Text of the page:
Azar pointed to the high cost of Obamacare plans and argued that they don’t truly cover preexisting conditions if people with chronic illnesses can’t afford their premiums or deductibles.

“If you’re a couple aged 55, living in Missouri, making $70,000 a year, the Affordable Care Act will cost you $30,000 in premiums, with a $12,000 deductible,” Azar said. “ I’m sorry, that’s not affordable coverage.”

Obamacare enshrined protections for the sickest Americans to prevent health plans from denying them coverage. Trump has repeatedly promised a new replacement plan, saying the health care law is unworkable.

The directive on “surprise” billing also isn’t expected to resolve a long-running dispute over holding patients harmless for sometimes staggering bills for emergency or out-of-network care.

Instead of proposing a billing fix, Azar said that Trump would instruct his department to “investigate” executive and regulatory actions that could be taken to stop both hospitals and doctors who practice there from sending these pricey bills.

“Those special interest groups need to sort it out, figure out how it would work. There have been legislative packages that have come quite close on the Hill, but the president is saying that the time is now,” Azar said.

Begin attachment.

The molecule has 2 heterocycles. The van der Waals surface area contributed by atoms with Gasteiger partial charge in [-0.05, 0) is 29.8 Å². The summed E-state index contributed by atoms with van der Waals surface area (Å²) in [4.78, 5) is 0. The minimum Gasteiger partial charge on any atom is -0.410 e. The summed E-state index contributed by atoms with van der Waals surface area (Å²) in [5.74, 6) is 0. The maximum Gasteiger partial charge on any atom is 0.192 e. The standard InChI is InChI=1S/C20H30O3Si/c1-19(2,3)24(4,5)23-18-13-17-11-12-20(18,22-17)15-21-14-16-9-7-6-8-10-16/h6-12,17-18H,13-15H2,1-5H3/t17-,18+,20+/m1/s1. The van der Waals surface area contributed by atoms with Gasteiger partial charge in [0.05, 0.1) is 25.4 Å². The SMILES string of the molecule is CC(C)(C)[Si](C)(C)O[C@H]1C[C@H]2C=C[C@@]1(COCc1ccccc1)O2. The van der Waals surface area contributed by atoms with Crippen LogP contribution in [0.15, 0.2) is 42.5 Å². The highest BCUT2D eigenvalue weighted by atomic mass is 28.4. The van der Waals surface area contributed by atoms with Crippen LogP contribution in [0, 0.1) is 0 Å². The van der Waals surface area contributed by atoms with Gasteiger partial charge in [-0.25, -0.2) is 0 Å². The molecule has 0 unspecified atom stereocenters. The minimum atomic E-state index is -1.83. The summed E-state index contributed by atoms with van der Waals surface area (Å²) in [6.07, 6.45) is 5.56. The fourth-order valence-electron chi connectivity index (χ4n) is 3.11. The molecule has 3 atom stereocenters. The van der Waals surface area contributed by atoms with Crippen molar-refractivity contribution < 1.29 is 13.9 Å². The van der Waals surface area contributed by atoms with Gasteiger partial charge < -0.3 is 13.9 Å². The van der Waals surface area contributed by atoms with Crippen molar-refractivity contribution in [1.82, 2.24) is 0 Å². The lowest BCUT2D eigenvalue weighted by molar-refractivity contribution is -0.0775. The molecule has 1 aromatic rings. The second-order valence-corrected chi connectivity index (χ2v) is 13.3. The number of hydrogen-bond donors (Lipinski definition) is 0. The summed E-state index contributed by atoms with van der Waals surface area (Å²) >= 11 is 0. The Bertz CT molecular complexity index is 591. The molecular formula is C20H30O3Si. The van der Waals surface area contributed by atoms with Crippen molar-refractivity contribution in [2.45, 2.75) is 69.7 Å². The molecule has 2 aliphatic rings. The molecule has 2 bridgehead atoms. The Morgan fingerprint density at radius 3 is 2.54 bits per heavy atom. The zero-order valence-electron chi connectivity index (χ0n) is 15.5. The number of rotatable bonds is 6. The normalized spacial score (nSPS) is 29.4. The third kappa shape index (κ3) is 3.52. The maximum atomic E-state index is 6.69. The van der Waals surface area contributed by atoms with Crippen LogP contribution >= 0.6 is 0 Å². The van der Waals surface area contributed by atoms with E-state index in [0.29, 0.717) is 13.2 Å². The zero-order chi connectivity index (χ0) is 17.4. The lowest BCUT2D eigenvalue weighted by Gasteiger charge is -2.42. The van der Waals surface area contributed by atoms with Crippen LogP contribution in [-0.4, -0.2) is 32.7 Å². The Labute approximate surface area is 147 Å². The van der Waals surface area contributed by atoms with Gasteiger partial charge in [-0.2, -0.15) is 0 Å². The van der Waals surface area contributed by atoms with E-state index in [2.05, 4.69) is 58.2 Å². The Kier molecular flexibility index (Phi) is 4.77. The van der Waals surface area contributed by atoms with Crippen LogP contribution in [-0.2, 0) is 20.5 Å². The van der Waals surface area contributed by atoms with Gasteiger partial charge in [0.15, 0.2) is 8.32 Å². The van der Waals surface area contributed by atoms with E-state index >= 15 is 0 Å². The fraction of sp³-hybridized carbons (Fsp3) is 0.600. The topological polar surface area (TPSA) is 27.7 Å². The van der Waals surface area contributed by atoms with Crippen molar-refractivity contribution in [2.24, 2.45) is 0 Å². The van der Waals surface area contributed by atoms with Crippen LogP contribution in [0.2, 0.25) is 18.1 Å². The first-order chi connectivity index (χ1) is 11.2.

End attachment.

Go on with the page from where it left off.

But the health industry and Congress haven’t been able to reach a consensus for over a year.The effort to address surprise medical bills has been so contentious that a person who appeared to represent a specialty physician group dialed into a press call Thursday to criticize the executive order, arguing that under California’s law to limit the practice, “insurance companies dictate what doctors can get.”

Azar pushed back on the notion that the White House watered down its announcement. Multiple sources believed the administration was weighing whether to remove doctors and hospitals who sent “surprise” bills from the Medicare and Medicaid programs, a crucial source of revenue for health providers.


  1. Incredible! This blog looks just like my old one! It as on a completely different subject but it has pretty much the same page layout and design. Outstanding choice of colors!